Promoters of NIIT Technologies Ltd and some large shareholders of Mindtree Ltd are looking to sell their shares, news reports suggest. The timing of these moves is easy to understand. Shares of mid-cap IT companies have fallen between 20% and 35% from their highs this year, making it a tad easier to find buyers. It’s important to note that a majority of previous mid-cap IT deals involved purchases by private equity investors, who are known to shy away when valuations are at their peak.

A look at the chart above shows most deals were between mid-2013 and mid-2016, when valuations were fairly reasonable. In fact, after valuations soared since October last year, Baring Asia and Blackstone Group both sold an 8% stake in Hexaware Technologies Ltd and Mphasis Ltd respectively, to take advantage of the high valuations. Both private equity investors have retained a majority stake in these companies.

According to an analyst at a multinational brokerage, promoters of NIIT Technologies are looking for a sale price that isn’t considerably lower than its highs about three months ago. Indeed, the company’s shares are the least affected in the rout among mid-cap IT stocks, perhaps in anticipation of a deal. In Mindtree’s case, valuations may not be the only sticking point.

In fact, for any deal, a number of other things need to fall in place. Apart from valuations, private equity companies look for board seats and a strong say in the running of the company.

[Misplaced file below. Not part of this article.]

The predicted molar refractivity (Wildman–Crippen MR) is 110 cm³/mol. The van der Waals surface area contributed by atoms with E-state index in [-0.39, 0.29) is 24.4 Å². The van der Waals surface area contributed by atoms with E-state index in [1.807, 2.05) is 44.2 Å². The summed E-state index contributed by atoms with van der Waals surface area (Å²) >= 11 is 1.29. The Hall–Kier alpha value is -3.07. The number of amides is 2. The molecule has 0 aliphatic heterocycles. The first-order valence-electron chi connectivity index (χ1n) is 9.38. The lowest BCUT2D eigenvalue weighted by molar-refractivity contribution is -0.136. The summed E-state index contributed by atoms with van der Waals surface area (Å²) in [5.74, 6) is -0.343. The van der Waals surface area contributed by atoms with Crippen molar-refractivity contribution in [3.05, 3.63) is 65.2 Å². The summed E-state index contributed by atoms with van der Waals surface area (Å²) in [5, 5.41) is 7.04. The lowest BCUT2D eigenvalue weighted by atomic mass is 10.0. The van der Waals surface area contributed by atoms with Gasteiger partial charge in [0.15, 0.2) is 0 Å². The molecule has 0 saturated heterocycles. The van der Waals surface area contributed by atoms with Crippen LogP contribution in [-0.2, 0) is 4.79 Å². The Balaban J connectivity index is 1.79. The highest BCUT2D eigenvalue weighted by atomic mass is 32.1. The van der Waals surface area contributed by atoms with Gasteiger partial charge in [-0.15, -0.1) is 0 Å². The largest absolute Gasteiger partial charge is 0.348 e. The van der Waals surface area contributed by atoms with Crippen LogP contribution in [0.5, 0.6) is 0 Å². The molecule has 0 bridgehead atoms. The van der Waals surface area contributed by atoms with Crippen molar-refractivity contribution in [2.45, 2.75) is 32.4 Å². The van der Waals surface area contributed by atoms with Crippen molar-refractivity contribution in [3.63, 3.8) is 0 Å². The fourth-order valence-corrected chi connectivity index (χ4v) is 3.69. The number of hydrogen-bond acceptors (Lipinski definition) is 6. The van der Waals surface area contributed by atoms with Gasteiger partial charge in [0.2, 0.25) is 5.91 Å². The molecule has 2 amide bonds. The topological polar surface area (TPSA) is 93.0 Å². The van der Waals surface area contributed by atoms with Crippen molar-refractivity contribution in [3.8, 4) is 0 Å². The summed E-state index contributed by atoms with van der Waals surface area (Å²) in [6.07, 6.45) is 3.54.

Since NIIT Technologies’ promoters are looking to sell, this might not be as much a problem. But with Mindtree, the promoters appear to be reluctant to sell, and sale talks are led by some financial investors.

As such, it remains to be seen how these deals progress. The fact remains that mid-cap IT companies have done remarkably well for investors in recent years.

This has made them attractive to private equity investors, especially those who missed the bus in previous deals.

And with large companies such as Capgemini SA buying mid-tier outsourcing companies, there is always the hope of eventually selling to a large technology company.

For selling shareholders, finding such a strategic buyer would be the best bet at getting a handsome valuation. Else, a bit of give-and-take with a private equity investor will be the only other option to ensure a deal happens.

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